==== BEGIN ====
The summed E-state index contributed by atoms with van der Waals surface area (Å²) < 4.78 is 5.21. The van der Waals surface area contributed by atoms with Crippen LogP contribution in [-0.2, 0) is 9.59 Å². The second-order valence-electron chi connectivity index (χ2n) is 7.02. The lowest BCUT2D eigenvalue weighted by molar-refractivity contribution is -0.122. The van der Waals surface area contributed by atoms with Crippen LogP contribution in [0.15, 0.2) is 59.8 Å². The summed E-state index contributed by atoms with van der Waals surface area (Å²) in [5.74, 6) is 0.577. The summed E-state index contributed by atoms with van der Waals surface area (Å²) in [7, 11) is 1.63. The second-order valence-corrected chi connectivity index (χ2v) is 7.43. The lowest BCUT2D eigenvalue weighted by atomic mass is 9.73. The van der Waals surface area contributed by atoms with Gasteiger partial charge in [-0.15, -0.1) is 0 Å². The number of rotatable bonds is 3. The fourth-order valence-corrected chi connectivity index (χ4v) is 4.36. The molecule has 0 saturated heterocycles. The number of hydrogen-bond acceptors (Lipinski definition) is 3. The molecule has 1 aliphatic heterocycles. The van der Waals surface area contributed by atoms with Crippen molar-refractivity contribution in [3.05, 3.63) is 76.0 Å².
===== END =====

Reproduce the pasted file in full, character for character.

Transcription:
The summed E-state index contributed by atoms with van der Waals surface area (Å²) < 4.78 is 5.21. The van der Waals surface area contributed by atoms with Crippen LogP contribution in [-0.2, 0) is 9.59 Å². The second-order valence-electron chi connectivity index (χ2n) is 7.02. The lowest BCUT2D eigenvalue weighted by molar-refractivity contribution is -0.122. The van der Waals surface area contributed by atoms with Crippen LogP contribution in [0.15, 0.2) is 59.8 Å². The summed E-state index contributed by atoms with van der Waals surface area (Å²) in [5.74, 6) is 0.577. The summed E-state index contributed by atoms with van der Waals surface area (Å²) in [7, 11) is 1.63. The second-order valence-corrected chi connectivity index (χ2v) is 7.43. The lowest BCUT2D eigenvalue weighted by atomic mass is 9.73. The van der Waals surface area contributed by atoms with Gasteiger partial charge in [-0.15, -0.1) is 0 Å². The number of rotatable bonds is 3. The fourth-order valence-corrected chi connectivity index (χ4v) is 4.36. The molecule has 0 saturated heterocycles. The number of hydrogen-bond acceptors (Lipinski definition) is 3. The molecule has 1 aliphatic heterocycles. The van der Waals surface area contributed by atoms with Crippen molar-refractivity contribution in [3.05, 3.63) is 76.0 Å².